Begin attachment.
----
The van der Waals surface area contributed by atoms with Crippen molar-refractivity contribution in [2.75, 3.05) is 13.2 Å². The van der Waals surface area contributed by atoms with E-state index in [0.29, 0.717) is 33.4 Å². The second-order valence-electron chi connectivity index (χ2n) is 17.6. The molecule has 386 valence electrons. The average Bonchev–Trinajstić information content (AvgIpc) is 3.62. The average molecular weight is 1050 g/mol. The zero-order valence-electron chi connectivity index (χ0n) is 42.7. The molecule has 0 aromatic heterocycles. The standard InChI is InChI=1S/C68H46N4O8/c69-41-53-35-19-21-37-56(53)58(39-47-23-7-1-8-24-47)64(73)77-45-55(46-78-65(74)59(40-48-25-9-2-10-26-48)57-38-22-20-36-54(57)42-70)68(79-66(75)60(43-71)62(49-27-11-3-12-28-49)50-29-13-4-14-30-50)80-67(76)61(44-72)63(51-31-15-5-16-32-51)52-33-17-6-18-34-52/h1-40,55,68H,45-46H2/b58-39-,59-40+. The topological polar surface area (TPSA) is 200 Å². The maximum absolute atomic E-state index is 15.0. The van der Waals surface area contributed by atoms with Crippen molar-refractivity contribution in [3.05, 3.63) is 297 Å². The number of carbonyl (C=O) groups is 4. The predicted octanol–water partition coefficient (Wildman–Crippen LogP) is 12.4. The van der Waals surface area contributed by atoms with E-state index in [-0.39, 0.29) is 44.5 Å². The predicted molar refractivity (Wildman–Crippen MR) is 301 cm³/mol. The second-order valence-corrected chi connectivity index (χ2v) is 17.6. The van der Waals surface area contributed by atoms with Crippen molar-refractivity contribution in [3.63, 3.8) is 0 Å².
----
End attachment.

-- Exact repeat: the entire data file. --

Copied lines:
The van der Waals surface area contributed by atoms with Crippen molar-refractivity contribution in [2.75, 3.05) is 13.2 Å². The van der Waals surface area contributed by atoms with E-state index in [0.29, 0.717) is 33.4 Å². The second-order valence-electron chi connectivity index (χ2n) is 17.6. The molecule has 386 valence electrons. The average Bonchev–Trinajstić information content (AvgIpc) is 3.62. The average molecular weight is 1050 g/mol. The zero-order valence-electron chi connectivity index (χ0n) is 42.7. The molecule has 0 aromatic heterocycles. The standard InChI is InChI=1S/C68H46N4O8/c69-41-53-35-19-21-37-56(53)58(39-47-23-7-1-8-24-47)64(73)77-45-55(46-78-65(74)59(40-48-25-9-2-10-26-48)57-38-22-20-36-54(57)42-70)68(79-66(75)60(43-71)62(49-27-11-3-12-28-49)50-29-13-4-14-30-50)80-67(76)61(44-72)63(51-31-15-5-16-32-51)52-33-17-6-18-34-52/h1-40,55,68H,45-46H2/b58-39-,59-40+. The topological polar surface area (TPSA) is 200 Å². The maximum absolute atomic E-state index is 15.0. The van der Waals surface area contributed by atoms with Crippen molar-refractivity contribution in [3.05, 3.63) is 297 Å². The number of carbonyl (C=O) groups is 4. The predicted octanol–water partition coefficient (Wildman–Crippen LogP) is 12.4. The van der Waals surface area contributed by atoms with E-state index in [-0.39, 0.29) is 44.5 Å². The predicted molar refractivity (Wildman–Crippen MR) is 301 cm³/mol. The second-order valence-corrected chi connectivity index (χ2v) is 17.6. The van der Waals surface area contributed by atoms with Crippen molar-refractivity contribution in [3.63, 3.8) is 0 Å².